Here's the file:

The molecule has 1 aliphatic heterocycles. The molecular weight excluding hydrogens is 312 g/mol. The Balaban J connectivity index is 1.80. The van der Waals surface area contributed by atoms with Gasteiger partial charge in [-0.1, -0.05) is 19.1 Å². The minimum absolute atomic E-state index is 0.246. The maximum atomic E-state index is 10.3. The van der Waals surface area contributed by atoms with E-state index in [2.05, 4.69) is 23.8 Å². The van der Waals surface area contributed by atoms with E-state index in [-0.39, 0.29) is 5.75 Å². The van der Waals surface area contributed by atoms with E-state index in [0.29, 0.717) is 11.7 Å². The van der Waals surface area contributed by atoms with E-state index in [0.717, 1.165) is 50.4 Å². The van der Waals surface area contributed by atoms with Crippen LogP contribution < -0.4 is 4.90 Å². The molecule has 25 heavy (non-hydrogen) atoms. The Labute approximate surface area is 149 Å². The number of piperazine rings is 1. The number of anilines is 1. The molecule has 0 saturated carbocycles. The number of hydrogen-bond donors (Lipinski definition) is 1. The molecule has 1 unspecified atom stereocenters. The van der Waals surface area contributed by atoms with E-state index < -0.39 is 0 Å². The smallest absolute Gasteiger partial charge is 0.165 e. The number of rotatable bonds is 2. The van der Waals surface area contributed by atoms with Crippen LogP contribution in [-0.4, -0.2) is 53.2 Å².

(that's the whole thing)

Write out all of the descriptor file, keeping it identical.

The molecule has 1 aliphatic heterocycles. The molecular weight excluding hydrogens is 312 g/mol. The Balaban J connectivity index is 1.80. The van der Waals surface area contributed by atoms with Gasteiger partial charge in [-0.1, -0.05) is 19.1 Å². The minimum absolute atomic E-state index is 0.246. The maximum atomic E-state index is 10.3. The van der Waals surface area contributed by atoms with E-state index in [2.05, 4.69) is 23.8 Å². The van der Waals surface area contributed by atoms with E-state index in [-0.39, 0.29) is 5.75 Å². The van der Waals surface area contributed by atoms with E-state index in [0.29, 0.717) is 11.7 Å². The van der Waals surface area contributed by atoms with E-state index in [0.717, 1.165) is 50.4 Å². The van der Waals surface area contributed by atoms with Crippen LogP contribution < -0.4 is 4.90 Å². The molecule has 25 heavy (non-hydrogen) atoms. The Labute approximate surface area is 149 Å². The number of piperazine rings is 1. The number of anilines is 1. The molecule has 0 saturated carbocycles. The number of hydrogen-bond donors (Lipinski definition) is 1. The molecule has 1 unspecified atom stereocenters. The van der Waals surface area contributed by atoms with E-state index < -0.39 is 0 Å². The smallest absolute Gasteiger partial charge is 0.165 e. The number of rotatable bonds is 2. The van der Waals surface area contributed by atoms with Crippen LogP contribution in [-0.4, -0.2) is 53.2 Å².